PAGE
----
DEP RULE PROPOSAL SEEKS TO CONSERVE WATER BY
MORE RECLAMATION OF TREATED WASTEWATER
(08/16) TRENTON - The Department of Environmental Protection has proposed new rules to encourage more reclamation of treated wastewater for a variety of uses such as irrigation of lawns, parks, and athletic fields, as well as in industrial processes, Commissioner Lisa P. Jackson announced today.
“Once again, New Jersey is at the forefront of using innovative thinking to tackle environmental challenges,” Commissioner Jackson said. “This proposal sets the bar for treatment of reclaimed wastewater very high and encourages wastewater facilities in areas of the state with stressed water supplies to examine the feasibility of implementing strategies to reclaim wastewater.”
These initiatives are included as amendments made to the proposed re-adoption of the New Jersey Pollutant Discharge Elimination System rule.
The amendments set high treatment standards for reclaimed water. They require wastewater facilities that discharge into coastal water bodies or those that are located in Critical Water Supply Areas to study the feasibility of using reclaimed water as a condition of NJPDES permits. These are areas that stand to benefit most from wastewater reclamation because of stressed water supplies.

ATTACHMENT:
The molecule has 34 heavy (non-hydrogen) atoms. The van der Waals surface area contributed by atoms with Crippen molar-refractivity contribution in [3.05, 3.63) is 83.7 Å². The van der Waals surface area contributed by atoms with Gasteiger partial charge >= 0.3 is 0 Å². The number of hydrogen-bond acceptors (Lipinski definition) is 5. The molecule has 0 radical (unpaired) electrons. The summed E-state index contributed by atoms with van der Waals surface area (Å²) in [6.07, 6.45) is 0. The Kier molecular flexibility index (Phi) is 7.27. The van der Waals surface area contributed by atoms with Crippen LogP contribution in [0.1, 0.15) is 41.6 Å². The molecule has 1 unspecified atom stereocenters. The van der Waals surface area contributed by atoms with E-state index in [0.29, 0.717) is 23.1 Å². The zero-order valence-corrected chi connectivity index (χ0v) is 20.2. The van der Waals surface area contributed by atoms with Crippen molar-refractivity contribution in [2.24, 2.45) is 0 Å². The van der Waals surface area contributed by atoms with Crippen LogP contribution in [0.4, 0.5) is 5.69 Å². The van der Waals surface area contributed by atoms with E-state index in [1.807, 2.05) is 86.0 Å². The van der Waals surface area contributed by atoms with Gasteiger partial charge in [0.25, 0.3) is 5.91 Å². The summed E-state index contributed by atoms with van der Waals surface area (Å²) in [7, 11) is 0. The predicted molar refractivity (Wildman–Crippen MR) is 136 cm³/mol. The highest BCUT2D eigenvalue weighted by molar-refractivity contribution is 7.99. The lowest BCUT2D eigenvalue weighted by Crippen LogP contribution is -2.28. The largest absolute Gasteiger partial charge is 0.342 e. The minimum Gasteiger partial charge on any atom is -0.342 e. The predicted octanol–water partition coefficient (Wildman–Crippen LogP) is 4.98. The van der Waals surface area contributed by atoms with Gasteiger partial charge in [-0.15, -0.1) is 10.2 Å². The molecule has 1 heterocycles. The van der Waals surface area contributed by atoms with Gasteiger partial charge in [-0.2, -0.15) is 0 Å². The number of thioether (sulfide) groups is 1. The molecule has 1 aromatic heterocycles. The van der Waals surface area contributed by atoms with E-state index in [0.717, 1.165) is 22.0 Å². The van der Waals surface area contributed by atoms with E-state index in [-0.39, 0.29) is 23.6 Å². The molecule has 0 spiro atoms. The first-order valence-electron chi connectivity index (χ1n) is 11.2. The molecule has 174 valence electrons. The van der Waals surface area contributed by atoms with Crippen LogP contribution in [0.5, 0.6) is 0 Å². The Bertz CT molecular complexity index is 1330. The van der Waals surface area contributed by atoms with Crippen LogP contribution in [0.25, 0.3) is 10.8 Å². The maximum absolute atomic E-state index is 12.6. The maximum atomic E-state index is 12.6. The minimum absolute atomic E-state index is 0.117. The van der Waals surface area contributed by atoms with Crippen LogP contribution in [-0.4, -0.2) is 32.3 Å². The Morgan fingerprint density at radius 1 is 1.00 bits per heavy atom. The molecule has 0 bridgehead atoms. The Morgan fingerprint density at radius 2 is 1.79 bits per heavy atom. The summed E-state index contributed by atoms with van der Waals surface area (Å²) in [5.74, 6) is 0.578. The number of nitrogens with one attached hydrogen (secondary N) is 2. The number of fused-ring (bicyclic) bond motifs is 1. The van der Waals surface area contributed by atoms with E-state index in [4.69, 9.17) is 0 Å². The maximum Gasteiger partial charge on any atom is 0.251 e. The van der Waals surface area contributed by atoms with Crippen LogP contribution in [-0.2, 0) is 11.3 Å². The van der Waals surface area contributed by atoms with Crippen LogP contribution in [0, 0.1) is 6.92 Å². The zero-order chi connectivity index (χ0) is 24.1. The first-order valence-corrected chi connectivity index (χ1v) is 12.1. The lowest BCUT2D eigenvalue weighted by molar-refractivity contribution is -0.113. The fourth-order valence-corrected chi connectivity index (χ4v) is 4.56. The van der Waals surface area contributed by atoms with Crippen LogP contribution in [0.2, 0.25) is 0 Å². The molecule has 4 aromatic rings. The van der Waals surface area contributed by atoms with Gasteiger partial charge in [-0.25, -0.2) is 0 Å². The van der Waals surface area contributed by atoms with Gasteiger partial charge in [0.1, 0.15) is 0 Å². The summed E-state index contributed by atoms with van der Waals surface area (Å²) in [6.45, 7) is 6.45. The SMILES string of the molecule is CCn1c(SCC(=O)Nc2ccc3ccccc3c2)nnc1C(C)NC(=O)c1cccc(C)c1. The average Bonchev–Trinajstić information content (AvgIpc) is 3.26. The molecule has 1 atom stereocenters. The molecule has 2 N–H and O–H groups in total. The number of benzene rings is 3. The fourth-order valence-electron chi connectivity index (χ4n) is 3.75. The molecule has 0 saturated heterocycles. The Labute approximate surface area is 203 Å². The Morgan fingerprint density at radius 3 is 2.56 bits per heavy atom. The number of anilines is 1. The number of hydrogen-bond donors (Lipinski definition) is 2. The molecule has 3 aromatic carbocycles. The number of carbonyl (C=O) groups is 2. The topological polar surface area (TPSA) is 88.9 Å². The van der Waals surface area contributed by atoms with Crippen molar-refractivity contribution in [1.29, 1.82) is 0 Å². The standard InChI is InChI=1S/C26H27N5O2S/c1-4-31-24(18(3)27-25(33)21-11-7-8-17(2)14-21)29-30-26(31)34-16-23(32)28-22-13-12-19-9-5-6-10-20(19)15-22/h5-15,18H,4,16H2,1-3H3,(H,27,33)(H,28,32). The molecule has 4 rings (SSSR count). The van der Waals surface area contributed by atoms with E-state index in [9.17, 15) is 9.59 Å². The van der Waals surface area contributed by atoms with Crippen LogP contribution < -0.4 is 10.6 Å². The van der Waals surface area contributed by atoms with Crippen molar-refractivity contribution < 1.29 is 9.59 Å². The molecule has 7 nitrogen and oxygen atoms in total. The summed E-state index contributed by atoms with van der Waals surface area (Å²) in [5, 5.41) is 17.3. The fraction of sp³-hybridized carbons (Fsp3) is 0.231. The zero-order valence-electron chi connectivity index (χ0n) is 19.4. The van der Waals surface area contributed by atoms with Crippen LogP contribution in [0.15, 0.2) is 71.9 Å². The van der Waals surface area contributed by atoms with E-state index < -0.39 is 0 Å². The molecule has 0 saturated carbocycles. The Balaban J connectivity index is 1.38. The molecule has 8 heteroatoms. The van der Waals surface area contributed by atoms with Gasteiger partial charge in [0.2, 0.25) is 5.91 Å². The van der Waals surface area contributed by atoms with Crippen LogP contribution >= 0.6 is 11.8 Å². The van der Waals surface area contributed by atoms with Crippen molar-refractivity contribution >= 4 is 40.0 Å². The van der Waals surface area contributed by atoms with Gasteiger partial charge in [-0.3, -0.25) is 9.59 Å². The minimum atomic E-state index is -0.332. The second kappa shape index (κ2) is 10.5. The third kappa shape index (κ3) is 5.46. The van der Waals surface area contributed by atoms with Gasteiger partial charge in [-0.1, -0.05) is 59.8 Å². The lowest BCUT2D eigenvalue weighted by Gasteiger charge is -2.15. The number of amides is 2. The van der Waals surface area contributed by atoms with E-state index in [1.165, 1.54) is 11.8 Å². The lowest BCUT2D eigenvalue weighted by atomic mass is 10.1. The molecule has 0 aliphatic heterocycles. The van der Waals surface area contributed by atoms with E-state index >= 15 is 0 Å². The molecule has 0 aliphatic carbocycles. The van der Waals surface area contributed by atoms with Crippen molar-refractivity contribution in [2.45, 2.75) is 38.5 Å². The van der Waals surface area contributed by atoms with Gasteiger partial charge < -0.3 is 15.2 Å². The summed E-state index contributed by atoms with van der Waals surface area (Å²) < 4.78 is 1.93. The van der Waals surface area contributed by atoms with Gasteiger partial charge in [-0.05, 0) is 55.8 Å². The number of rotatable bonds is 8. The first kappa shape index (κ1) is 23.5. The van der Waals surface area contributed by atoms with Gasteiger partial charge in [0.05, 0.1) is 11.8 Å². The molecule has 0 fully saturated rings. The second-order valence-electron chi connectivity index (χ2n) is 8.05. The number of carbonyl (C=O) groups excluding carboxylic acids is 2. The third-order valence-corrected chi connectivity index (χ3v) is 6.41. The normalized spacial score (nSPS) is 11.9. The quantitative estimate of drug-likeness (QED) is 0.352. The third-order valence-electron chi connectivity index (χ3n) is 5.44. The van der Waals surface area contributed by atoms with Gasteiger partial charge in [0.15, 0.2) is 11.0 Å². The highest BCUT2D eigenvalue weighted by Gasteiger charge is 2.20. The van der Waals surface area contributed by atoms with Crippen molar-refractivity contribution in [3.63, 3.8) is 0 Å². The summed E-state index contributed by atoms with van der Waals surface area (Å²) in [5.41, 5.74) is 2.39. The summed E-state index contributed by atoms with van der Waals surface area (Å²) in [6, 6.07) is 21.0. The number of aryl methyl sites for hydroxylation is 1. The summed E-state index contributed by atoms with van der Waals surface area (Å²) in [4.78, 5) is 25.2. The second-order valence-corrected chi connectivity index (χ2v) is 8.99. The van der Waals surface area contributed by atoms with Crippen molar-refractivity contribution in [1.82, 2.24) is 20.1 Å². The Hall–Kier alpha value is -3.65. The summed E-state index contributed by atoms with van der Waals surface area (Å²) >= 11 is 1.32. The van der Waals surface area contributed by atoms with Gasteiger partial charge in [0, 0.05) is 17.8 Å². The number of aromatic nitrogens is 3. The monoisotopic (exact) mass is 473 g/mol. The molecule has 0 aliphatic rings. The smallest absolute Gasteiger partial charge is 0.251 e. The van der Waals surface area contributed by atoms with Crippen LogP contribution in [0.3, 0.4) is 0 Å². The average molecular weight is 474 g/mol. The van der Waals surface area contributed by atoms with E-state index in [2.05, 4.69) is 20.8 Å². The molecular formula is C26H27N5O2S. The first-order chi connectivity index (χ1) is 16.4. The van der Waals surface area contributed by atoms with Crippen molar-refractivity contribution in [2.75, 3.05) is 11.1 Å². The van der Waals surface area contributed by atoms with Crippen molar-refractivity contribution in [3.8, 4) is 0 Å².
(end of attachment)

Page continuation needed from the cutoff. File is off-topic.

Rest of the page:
“By going through this study process, some wastewater facilities may discover that reclaiming wastewater makes a lot of sense economically and benefits their local environments,” Commissioner Jackson said.
“The implementation of any beneficial reuse program will not necessarily enable wastewater facilities to expand sewer service areas or increase treatment capacity,” said Nancy Wittenberg, DEP’s assistant commissioner for environmental regulation. “At the same time, wastewater reclamation can help water utilities that face allocation constraints because of stressed supplies meet growing demand for water.”
The DEP will exempt facilities from the feasibility study requirement in cases where reductions in discharges of treated wastewater would have adverse effects on water resources. Wastewater treatment facilities that produce an average of less than 100,000 gallons per day will also be exempt.
Reclaimed wastewater has the potential to be used widely to irrigate golf courses, parks, athletic fields, highway medians, sod farms, pasture lands and certain crops, such as those that are peeled or processed before consumption.
Industries can also use reclaimed water to cool equipment, to wash parts and to operate equipment.
Some wastewater treatment systems already participate in DEP-approved wastewater reclamation projects that include irrigation of golf courses, landscaping and highway medians; street and sewer cleaning; dust control; firefighting; and as non-contact industrial cooling water.
The public comment for the NJDPES rule proposal ends May 16. To view the rule proposal, go to: http://www.nj.gov/dep/rules/notices.html
For more information on beneficial reuse of wastewater in New Jersey, go to: http://www.state.nj.us/dep/dwq/reuseff.htm